Submit a short Topic and Format statement that explains (a)your topic, (b)the format in which you plan to present it, (c)what you plan to do and when, and (d)why you want to do this project. IF working in a group, everyone should submit their own Topic and Format statement that reflects their personal views on the project lists the group members, and explains what each person is planning on contributing to the project. This statement should be 300 – 400 words written in Word and submitted by 11:59 pm January 30th to the Topic and Format dropbox.

Substantial Work in Progress (March 13th):

Submit a short Work in Progress statement that (a)explains what you have accomplished, (b)what you need to do to finish, and (c)something that shows your progress (e.g. a picture of the artwork, draft/outline/annotated bibliography for written pieces, etc.) If working in a group, everyone should submit their own Work in Progress statement that reflects their personal views on the project, lists the group members, and explains what they have contributed to the project. This statement should be 200 – 300 words, submitted using Word by 11:59 pm March 13th to the Work in Progress dropbox.

Final UnEssay Project Submission (due April 17th):

When you submit your project include a short Explanatory statement that explains (a)what you did, (b)why you did it, and (c)how you went about producing the UnEssay. If you chose to do a standard essay/paper this can be your place to be more open about the process you used to create the piece. The Explanatory statement should be 400 – 500 words, turned into the final UnEssay Dropbox using Word. If working in a group, everyone should submit their own Explanatory statement that reflects their personal views on the project. The process of submission of your Final UnEssay Project will be related to the best way to get the project to Dr. DP (e.g. Folio dropbox, hand-in, etc.).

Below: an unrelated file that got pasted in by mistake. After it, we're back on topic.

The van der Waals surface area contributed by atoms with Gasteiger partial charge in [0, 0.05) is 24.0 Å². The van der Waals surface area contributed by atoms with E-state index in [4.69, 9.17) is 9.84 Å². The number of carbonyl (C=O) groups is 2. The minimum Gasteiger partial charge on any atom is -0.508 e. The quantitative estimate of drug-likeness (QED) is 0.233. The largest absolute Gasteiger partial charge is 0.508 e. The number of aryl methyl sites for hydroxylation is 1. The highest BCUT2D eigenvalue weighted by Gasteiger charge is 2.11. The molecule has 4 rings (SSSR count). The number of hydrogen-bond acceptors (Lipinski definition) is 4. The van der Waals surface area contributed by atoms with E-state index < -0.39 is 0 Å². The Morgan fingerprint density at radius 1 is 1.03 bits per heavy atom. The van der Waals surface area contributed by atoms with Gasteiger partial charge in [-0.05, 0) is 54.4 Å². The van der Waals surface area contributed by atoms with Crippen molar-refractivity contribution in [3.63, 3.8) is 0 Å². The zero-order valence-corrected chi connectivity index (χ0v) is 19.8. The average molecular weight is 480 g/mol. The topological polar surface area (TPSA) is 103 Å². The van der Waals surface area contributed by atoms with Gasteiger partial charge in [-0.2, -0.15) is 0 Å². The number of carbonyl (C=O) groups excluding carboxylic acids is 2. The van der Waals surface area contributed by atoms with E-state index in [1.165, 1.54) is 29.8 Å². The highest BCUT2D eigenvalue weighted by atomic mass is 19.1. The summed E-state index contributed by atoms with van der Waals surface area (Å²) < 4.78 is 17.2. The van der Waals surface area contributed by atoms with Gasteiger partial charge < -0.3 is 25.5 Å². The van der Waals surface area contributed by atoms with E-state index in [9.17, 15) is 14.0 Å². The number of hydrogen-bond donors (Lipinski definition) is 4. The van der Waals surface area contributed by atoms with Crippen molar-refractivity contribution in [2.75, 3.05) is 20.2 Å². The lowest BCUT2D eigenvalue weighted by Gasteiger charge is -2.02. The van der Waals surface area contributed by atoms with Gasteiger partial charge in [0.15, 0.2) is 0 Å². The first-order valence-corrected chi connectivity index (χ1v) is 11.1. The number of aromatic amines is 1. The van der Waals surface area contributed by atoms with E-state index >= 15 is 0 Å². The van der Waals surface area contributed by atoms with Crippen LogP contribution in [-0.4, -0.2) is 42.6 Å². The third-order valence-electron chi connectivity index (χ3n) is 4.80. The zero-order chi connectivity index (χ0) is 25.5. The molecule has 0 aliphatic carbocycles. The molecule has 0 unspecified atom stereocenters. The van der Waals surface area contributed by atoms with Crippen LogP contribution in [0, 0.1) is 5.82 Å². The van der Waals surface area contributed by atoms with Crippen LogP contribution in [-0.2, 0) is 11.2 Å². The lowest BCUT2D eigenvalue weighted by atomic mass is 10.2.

Grading Rubric: If UnEssays can be about anything and there are no restrictions on format and presentation, how are they graded? The main criterion is how well it all fits together; how compellingeffective, and accurate your work is.

An UnEssay is compelling when it shows some combination of the following:

· it is as interesting as its topic and approach allows

· it is as complete as its topic and approach allows (it doesn’t leave the audience thinking that important points are being skipped over or ignored)

An UnEssay is effective when it shows some combination of these attributes:

· it is readable/watchable/listenable (i.e. the production values are appropriately high and the audience is not distracted by avoidable lapses in presentation)

· it is appropriate (i.e. it uses a format and medium that suits its topic and approach)

· it is attractive (i.e. it is presented in a way that leads the audience to trust the author and his or her arguments, examples, and conclusions).

An UnEssay is accurate when it shows some combination of the following:

· it is truthful (any questions, evidence, conclusions, or arguments you raise are honestly and accurately presented)

· it contains accurate scientific information

Ideas contributed from Mike Kessel, Daniel O’Donnell, Emily Clark, and Patrick Sullivan.

Sullivan, P. (2015). The UnEssay: Making Room for Creativity in the Composition Classroom. College Composition and Communication, 67(1): 6 – 33.